What is Hybrid Exchange Email?Microsoft Exchange
By Gail Seymour
In the business world, access to email is imperative. For those working in an office, standard POP3 email services are generally sufficient. For those on the road, however, or in key positions, the added functionality of Microsoft’s Exchange Server means they can stay in contact with the office in real time.
Benefits of Exchange Server
- With POP3, once email is downloaded from the server it is removed, making it unavailable to other connecting devices. Even if a copy is stored on the server, multiple devices can only access the Inbox, and not sub folders. With Exchange, email can be stored and sorted, and yet still available to multiple devices.
- Email templates can be created and stored in public folders, giving access to multiple users whilst saving storage space. If these templates contain important information that needs to be updated, a single file can be altered to effect the change, keeping all users informed. In this way, a change to a customer service contact number, for example, can be deployed instantaneously.
- Because data is stored on the server, in the event of data loss due to computer crashes or device failure, this data can be retrieved by configuring a new computer or device with the user’s details.
- Full centralization of data means mobile devices do not have to be synchronized with a user’s PC. Not just email, but changes to contacts and calendars are available on mobile devices in real time, and changes made on the mobile device will also be reflected on the PC.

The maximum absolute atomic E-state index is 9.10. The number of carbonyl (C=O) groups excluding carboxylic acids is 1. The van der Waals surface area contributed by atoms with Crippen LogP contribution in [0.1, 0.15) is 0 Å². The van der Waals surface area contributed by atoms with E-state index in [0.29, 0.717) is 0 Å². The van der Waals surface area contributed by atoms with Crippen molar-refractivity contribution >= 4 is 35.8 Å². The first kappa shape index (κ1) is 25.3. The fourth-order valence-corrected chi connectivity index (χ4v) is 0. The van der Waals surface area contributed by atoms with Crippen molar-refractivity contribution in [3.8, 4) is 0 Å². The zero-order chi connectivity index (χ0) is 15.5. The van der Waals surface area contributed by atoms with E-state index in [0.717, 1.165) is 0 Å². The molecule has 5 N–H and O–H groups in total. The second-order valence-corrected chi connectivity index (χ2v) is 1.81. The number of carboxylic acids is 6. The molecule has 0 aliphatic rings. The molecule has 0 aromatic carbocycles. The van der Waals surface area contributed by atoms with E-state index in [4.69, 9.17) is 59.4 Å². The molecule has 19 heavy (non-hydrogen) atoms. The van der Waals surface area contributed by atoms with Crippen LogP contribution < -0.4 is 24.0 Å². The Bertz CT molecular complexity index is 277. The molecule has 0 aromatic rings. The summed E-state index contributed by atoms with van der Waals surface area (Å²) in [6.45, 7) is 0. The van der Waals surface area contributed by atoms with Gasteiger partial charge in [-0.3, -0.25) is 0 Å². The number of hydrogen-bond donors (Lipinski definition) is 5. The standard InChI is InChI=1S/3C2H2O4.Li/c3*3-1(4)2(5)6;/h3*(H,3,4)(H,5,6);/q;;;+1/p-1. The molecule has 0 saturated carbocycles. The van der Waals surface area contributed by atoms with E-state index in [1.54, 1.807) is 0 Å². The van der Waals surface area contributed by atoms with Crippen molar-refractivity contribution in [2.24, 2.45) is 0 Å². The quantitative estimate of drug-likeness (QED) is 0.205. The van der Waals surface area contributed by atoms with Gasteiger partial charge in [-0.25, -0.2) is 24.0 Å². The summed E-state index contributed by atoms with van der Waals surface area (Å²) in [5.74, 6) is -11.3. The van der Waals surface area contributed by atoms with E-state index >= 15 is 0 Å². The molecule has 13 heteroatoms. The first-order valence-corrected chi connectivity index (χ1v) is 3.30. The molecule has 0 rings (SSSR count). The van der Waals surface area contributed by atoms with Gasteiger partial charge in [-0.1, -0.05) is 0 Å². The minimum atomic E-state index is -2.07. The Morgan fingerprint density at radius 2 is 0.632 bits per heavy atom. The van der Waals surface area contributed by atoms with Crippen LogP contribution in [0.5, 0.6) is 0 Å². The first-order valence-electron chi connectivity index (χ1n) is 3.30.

- Sharing of information goes beyond a user’s own devices too. Co-workers can check each other’s calendars, manage the availability of resources, and schedule meetings. They can also share and work collaboratively on documents from remote locations.
Problems with Exchange Server
In the past the problem for small businesses with Exchange Server has been cost. Unlike standard POP3 email services, which offer high-volume email accounts for no additional cost, Microsoft Exchange is charged per user, or per email account. While the cost is minimal for a fully utilized account, and probably pays for itself many times over in time savings, most users will not need this additional functionality.
When you send an email, the request goes to an SMTP server, which then checks for a matching MX record for that domain. Since Microsoft Exchange Server and standard mailer daemon programs would not run on the same domain, that meant businesses had to choose between paying the extra cost for Exchange services for all users, thereby pushing up the cost, or using a secondary domain for those users who did not need Exchange.
Fortunately, new hybrid Exchange servers use routing technology to enable both standard and Exchange email platforms to function on the same domain name. That means small businesses with a few key workers who would benefit from Exchange’s additional functionality can now enable it for only those who need it, and provide standard POP3 email access for the remaining workforce.
About the Author
Gail Seymour has been a Web site designer for more than ten years. During that time she has won three Sitesell design awards, and has provided the content and copy for dozens of Web sites and more than 50,000 Web pages.